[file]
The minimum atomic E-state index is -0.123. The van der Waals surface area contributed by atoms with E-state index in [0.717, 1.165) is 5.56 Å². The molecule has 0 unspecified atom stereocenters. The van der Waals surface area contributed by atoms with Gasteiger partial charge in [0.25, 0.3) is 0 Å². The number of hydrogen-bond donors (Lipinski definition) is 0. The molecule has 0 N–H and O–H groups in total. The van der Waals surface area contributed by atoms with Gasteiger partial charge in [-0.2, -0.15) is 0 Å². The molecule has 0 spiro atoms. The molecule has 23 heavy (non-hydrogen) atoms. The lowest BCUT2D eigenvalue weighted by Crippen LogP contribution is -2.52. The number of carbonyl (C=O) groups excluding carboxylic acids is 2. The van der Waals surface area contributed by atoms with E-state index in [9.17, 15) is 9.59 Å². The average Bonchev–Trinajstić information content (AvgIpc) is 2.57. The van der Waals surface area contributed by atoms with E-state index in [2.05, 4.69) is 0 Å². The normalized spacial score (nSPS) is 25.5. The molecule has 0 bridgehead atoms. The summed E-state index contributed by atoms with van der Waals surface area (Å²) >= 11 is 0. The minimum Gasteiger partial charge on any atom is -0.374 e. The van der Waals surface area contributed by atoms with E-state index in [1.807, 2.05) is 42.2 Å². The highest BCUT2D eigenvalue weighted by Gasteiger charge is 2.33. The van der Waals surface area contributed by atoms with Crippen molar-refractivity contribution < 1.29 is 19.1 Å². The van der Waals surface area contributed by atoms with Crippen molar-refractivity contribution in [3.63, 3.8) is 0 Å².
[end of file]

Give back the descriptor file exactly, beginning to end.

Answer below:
The minimum atomic E-state index is -0.123. The van der Waals surface area contributed by atoms with E-state index in [0.717, 1.165) is 5.56 Å². The molecule has 0 unspecified atom stereocenters. The van der Waals surface area contributed by atoms with Gasteiger partial charge in [0.25, 0.3) is 0 Å². The number of hydrogen-bond donors (Lipinski definition) is 0. The molecule has 0 N–H and O–H groups in total. The van der Waals surface area contributed by atoms with Gasteiger partial charge in [-0.2, -0.15) is 0 Å². The molecule has 0 spiro atoms. The molecule has 23 heavy (non-hydrogen) atoms. The lowest BCUT2D eigenvalue weighted by Crippen LogP contribution is -2.52. The number of carbonyl (C=O) groups excluding carboxylic acids is 2. The van der Waals surface area contributed by atoms with E-state index in [9.17, 15) is 9.59 Å². The average Bonchev–Trinajstić information content (AvgIpc) is 2.57. The van der Waals surface area contributed by atoms with E-state index in [2.05, 4.69) is 0 Å². The normalized spacial score (nSPS) is 25.5. The molecule has 0 bridgehead atoms. The summed E-state index contributed by atoms with van der Waals surface area (Å²) >= 11 is 0. The minimum Gasteiger partial charge on any atom is -0.374 e. The van der Waals surface area contributed by atoms with E-state index in [1.807, 2.05) is 42.2 Å². The highest BCUT2D eigenvalue weighted by Gasteiger charge is 2.33. The van der Waals surface area contributed by atoms with Crippen molar-refractivity contribution < 1.29 is 19.1 Å². The van der Waals surface area contributed by atoms with Crippen molar-refractivity contribution in [3.63, 3.8) is 0 Å².